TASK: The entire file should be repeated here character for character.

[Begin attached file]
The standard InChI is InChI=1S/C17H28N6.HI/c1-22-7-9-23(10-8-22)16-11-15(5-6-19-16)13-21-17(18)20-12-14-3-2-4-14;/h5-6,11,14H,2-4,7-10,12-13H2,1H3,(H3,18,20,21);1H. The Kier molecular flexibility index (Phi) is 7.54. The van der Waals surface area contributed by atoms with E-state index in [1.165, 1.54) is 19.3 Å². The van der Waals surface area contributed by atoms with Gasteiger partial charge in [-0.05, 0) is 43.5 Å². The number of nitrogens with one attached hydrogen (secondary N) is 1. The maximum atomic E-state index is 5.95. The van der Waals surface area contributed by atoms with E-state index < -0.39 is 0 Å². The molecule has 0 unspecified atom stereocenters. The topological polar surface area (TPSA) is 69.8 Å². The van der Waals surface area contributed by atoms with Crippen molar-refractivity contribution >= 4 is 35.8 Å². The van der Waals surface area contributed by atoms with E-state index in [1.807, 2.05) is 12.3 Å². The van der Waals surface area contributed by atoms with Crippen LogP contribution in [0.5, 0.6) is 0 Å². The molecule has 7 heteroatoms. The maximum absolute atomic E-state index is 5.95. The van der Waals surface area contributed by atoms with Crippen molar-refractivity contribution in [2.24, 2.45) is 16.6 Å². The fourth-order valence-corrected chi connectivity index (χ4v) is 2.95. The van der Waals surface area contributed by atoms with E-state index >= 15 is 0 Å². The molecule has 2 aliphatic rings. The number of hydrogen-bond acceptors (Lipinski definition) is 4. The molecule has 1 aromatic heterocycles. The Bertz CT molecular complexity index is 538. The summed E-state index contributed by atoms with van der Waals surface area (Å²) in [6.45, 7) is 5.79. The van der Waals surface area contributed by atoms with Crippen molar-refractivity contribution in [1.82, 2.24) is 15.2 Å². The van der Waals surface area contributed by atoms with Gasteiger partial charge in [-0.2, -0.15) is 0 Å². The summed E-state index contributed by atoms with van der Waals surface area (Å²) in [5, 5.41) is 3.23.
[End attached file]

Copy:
The standard InChI is InChI=1S/C17H28N6.HI/c1-22-7-9-23(10-8-22)16-11-15(5-6-19-16)13-21-17(18)20-12-14-3-2-4-14;/h5-6,11,14H,2-4,7-10,12-13H2,1H3,(H3,18,20,21);1H. The Kier molecular flexibility index (Phi) is 7.54. The van der Waals surface area contributed by atoms with E-state index in [1.165, 1.54) is 19.3 Å². The van der Waals surface area contributed by atoms with Gasteiger partial charge in [-0.05, 0) is 43.5 Å². The number of nitrogens with one attached hydrogen (secondary N) is 1. The maximum atomic E-state index is 5.95. The van der Waals surface area contributed by atoms with E-state index < -0.39 is 0 Å². The molecule has 0 unspecified atom stereocenters. The topological polar surface area (TPSA) is 69.8 Å². The van der Waals surface area contributed by atoms with Crippen molar-refractivity contribution >= 4 is 35.8 Å². The van der Waals surface area contributed by atoms with E-state index in [1.807, 2.05) is 12.3 Å². The van der Waals surface area contributed by atoms with Crippen LogP contribution in [0.5, 0.6) is 0 Å². The molecule has 7 heteroatoms. The maximum absolute atomic E-state index is 5.95. The van der Waals surface area contributed by atoms with Crippen molar-refractivity contribution in [2.24, 2.45) is 16.6 Å². The fourth-order valence-corrected chi connectivity index (χ4v) is 2.95. The van der Waals surface area contributed by atoms with E-state index >= 15 is 0 Å². The molecule has 2 aliphatic rings. The number of hydrogen-bond acceptors (Lipinski definition) is 4. The molecule has 1 aromatic heterocycles. The Bertz CT molecular complexity index is 538. The summed E-state index contributed by atoms with van der Waals surface area (Å²) in [6.45, 7) is 5.79. The van der Waals surface area contributed by atoms with Crippen molar-refractivity contribution in [1.82, 2.24) is 15.2 Å². The van der Waals surface area contributed by atoms with Gasteiger partial charge in [-0.2, -0.15) is 0 Å². The summed E-state index contributed by atoms with van der Waals surface area (Å²) in [5, 5.41) is 3.23.